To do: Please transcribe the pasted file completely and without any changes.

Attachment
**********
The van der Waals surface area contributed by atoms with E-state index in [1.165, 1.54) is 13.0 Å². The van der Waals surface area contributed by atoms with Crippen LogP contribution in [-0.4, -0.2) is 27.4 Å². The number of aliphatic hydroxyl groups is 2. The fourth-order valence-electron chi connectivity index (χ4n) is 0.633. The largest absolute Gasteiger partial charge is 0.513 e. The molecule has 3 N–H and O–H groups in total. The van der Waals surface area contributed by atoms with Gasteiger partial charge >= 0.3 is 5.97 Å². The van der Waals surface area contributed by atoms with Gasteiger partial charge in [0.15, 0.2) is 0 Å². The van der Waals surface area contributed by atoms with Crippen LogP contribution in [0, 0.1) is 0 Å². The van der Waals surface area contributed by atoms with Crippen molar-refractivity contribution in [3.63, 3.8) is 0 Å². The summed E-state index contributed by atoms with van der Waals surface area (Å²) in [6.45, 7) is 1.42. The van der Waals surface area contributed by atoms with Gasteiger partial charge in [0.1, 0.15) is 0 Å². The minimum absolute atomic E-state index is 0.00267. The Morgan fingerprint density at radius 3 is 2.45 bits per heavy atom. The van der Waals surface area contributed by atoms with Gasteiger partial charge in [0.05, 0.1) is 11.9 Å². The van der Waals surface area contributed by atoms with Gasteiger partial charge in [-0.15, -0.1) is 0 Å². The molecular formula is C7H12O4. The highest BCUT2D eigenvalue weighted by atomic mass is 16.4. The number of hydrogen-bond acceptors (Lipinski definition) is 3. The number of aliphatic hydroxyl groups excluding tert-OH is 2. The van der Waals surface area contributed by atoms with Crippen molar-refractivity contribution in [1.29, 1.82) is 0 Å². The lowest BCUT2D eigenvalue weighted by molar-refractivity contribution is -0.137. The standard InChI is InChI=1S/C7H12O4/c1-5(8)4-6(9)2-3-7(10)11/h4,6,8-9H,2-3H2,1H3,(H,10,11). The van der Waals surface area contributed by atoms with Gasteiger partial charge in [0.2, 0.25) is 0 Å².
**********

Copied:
The van der Waals surface area contributed by atoms with E-state index in [1.165, 1.54) is 13.0 Å². The van der Waals surface area contributed by atoms with Crippen LogP contribution in [-0.4, -0.2) is 27.4 Å². The number of aliphatic hydroxyl groups is 2. The fourth-order valence-electron chi connectivity index (χ4n) is 0.633. The largest absolute Gasteiger partial charge is 0.513 e. The molecule has 3 N–H and O–H groups in total. The van der Waals surface area contributed by atoms with Gasteiger partial charge >= 0.3 is 5.97 Å². The van der Waals surface area contributed by atoms with Gasteiger partial charge in [0.15, 0.2) is 0 Å². The van der Waals surface area contributed by atoms with Crippen LogP contribution in [0, 0.1) is 0 Å². The van der Waals surface area contributed by atoms with Crippen molar-refractivity contribution in [3.63, 3.8) is 0 Å². The summed E-state index contributed by atoms with van der Waals surface area (Å²) in [6.45, 7) is 1.42. The van der Waals surface area contributed by atoms with Gasteiger partial charge in [0.1, 0.15) is 0 Å². The minimum absolute atomic E-state index is 0.00267. The Morgan fingerprint density at radius 3 is 2.45 bits per heavy atom. The van der Waals surface area contributed by atoms with Gasteiger partial charge in [0.05, 0.1) is 11.9 Å². The van der Waals surface area contributed by atoms with Gasteiger partial charge in [-0.15, -0.1) is 0 Å². The molecular formula is C7H12O4. The highest BCUT2D eigenvalue weighted by atomic mass is 16.4. The number of hydrogen-bond acceptors (Lipinski definition) is 3. The number of aliphatic hydroxyl groups excluding tert-OH is 2. The van der Waals surface area contributed by atoms with Crippen molar-refractivity contribution in [1.29, 1.82) is 0 Å². The lowest BCUT2D eigenvalue weighted by molar-refractivity contribution is -0.137. The standard InChI is InChI=1S/C7H12O4/c1-5(8)4-6(9)2-3-7(10)11/h4,6,8-9H,2-3H2,1H3,(H,10,11). The van der Waals surface area contributed by atoms with Gasteiger partial charge in [0.2, 0.25) is 0 Å².